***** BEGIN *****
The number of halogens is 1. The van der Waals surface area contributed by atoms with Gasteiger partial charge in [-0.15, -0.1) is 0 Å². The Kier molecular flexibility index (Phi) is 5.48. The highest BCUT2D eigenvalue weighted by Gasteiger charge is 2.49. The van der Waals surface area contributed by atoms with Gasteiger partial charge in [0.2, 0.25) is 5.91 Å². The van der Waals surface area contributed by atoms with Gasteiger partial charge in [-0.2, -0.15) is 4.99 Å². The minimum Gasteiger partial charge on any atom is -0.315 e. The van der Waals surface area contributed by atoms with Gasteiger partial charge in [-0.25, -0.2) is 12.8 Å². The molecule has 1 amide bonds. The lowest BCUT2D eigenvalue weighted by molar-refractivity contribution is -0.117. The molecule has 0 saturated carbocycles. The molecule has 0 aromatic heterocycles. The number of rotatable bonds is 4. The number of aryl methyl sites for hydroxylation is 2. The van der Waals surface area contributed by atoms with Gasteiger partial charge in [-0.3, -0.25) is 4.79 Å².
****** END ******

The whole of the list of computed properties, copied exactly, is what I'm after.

The number of halogens is 1. The van der Waals surface area contributed by atoms with Gasteiger partial charge in [-0.15, -0.1) is 0 Å². The Kier molecular flexibility index (Phi) is 5.48. The highest BCUT2D eigenvalue weighted by Gasteiger charge is 2.49. The van der Waals surface area contributed by atoms with Gasteiger partial charge in [0.2, 0.25) is 5.91 Å². The van der Waals surface area contributed by atoms with Gasteiger partial charge in [-0.2, -0.15) is 4.99 Å². The minimum Gasteiger partial charge on any atom is -0.315 e. The van der Waals surface area contributed by atoms with Gasteiger partial charge in [-0.25, -0.2) is 12.8 Å². The molecule has 1 amide bonds. The lowest BCUT2D eigenvalue weighted by molar-refractivity contribution is -0.117. The molecule has 0 saturated carbocycles. The molecule has 0 aromatic heterocycles. The number of rotatable bonds is 4. The number of aryl methyl sites for hydroxylation is 2. The van der Waals surface area contributed by atoms with Gasteiger partial charge in [-0.3, -0.25) is 4.79 Å².